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Biographical entry Hogg, James Cecil (1900 - 1973)

KCVO 1972; MRCS 1925; FRCS 1930; MA MB BCh Cambridge 1926; LRCP 1925.

Born
25 August 1900
Died
5 August 1973
Occupation
ENT surgeon

Details

James Cecil Hogg was born on 25 August 1900 and was educated at Haileybury College where he played rugger for the first XI, and then at Caius College, Cambridge, where in addition to his medical studies he was a member of the Footlights and played tennis for his College. He came to St Bartholomew's Hospital for his clinical course and qualified with the Conjoint Diploma in 1925, graduating at Cambridge the following year. He was house-surgeon to Sir Charles Gordon-Watson and then worked under Douglas Harmer and Sydney Scott in the throat and ear department. His studies for the FRCS were interrupted by a chest infection which necessitated a period of treatment in Switzerland during which he took up ski-ing, in which he became so expert that he was awarded the silver medal of the British Ski Club in 1928.

He obtained the FRCS in 1930 and was appointed chief assistant to the throat department at St Bartholomew's, and in 1931 assistant surgeon to the Throat, Nose and Ear Hospital, Golden Square. He also worked at the Brompton Hospital, and the King George Hospital, Ilford, but after 1948 when he was appointed to the staff at St Bartholomew's he concentrated all his work there and at the Royal National Throat, Nose and Ear Hospital in Gray's Inn Road which became the headquarters of the Institute of Otolaryngology in the University of London. Hogg was a good teacher of both undergraduate and postgraduate students, but it was natural that in his specialty he should concentrate on the postgraduate side, and he was Dean of the Institute of Otolaryngology from 1961-1965, which gave him an opportunity to improve education in the specialty.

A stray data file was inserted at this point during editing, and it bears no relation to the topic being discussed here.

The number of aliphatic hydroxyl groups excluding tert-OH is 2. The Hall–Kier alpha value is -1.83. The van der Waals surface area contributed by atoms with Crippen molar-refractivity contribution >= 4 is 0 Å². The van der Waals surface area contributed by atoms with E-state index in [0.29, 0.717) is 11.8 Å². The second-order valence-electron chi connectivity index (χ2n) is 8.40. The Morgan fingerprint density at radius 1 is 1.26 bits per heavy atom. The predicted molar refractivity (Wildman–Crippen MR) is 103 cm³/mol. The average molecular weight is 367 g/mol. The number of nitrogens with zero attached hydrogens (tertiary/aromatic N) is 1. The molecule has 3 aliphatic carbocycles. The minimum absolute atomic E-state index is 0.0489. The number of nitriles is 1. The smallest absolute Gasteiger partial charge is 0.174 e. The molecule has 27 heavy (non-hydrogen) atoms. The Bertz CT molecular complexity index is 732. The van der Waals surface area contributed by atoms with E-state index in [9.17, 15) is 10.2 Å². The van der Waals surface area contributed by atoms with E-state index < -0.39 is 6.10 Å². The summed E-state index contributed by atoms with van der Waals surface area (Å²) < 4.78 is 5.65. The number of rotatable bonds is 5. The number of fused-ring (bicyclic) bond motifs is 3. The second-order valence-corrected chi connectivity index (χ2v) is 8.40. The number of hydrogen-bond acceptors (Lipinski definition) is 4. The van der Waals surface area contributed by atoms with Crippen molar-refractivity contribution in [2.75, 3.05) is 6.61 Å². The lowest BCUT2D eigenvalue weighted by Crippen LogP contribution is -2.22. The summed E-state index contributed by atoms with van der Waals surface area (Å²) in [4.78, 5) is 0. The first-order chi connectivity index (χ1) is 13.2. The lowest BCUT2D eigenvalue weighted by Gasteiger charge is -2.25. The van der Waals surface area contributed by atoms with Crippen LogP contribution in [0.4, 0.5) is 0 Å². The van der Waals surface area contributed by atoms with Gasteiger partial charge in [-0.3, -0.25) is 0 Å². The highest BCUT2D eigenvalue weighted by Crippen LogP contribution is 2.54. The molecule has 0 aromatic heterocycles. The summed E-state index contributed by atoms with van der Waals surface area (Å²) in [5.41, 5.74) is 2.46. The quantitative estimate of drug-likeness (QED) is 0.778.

Two other elements in his career were of particular importance; first his interest in the Royal Society of Medicine, in which he became President of the Section of Laryngology and Vice-President of the Section of Otology, and in the British Association of Otolaryngologists, of which he acted for many years as treasurer. And secondly his services to the Royal Family, acknowledged by his appointment as aurist to the Queen in 1961, and the award of the CVO, and rewarded by the honour of the KCVO in 1972.

Even after his retirement from hospital work in 1965 he combined a busy practice and maintained his interest in the specialist societies. He also took a kindly and helpful interest in the careers of those who had been his junior colleagues.

In 1936 Cecil Hogg married Pollie Victoria Dalby and they had a son and a daughter. When he died suddenly on 5 August 1973 his wife and family survived him.

Sources used to compile this entry: [The Times 7 August 1973; Brit med J 1973, 3, 413].

The Royal College of Surgeons of England